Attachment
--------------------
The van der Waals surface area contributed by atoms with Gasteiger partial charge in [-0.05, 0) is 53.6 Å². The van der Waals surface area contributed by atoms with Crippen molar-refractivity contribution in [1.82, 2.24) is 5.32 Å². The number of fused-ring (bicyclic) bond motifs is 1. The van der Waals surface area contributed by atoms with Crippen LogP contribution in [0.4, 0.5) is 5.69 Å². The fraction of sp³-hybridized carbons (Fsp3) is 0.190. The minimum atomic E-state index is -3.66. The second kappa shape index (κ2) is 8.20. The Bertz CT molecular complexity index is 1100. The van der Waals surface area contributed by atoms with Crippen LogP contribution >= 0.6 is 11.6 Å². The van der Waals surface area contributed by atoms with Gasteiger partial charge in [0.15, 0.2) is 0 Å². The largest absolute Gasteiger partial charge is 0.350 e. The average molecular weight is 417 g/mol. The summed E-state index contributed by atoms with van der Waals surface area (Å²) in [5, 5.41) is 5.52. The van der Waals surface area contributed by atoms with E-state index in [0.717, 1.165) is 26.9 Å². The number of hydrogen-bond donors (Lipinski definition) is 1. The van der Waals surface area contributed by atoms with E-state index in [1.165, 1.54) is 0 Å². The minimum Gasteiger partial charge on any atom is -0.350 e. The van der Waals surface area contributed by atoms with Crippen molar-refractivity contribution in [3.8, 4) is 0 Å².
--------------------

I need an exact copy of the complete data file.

The van der Waals surface area contributed by atoms with Gasteiger partial charge in [-0.05, 0) is 53.6 Å². The van der Waals surface area contributed by atoms with Crippen molar-refractivity contribution in [1.82, 2.24) is 5.32 Å². The number of fused-ring (bicyclic) bond motifs is 1. The van der Waals surface area contributed by atoms with Crippen LogP contribution in [0.4, 0.5) is 5.69 Å². The fraction of sp³-hybridized carbons (Fsp3) is 0.190. The minimum atomic E-state index is -3.66. The second kappa shape index (κ2) is 8.20. The Bertz CT molecular complexity index is 1100. The van der Waals surface area contributed by atoms with Crippen LogP contribution >= 0.6 is 11.6 Å². The van der Waals surface area contributed by atoms with Gasteiger partial charge in [0.15, 0.2) is 0 Å². The largest absolute Gasteiger partial charge is 0.350 e. The average molecular weight is 417 g/mol. The summed E-state index contributed by atoms with van der Waals surface area (Å²) in [5, 5.41) is 5.52. The van der Waals surface area contributed by atoms with E-state index in [0.717, 1.165) is 26.9 Å². The number of hydrogen-bond donors (Lipinski definition) is 1. The van der Waals surface area contributed by atoms with E-state index in [1.165, 1.54) is 0 Å². The minimum Gasteiger partial charge on any atom is -0.350 e. The van der Waals surface area contributed by atoms with Crippen molar-refractivity contribution in [3.8, 4) is 0 Å².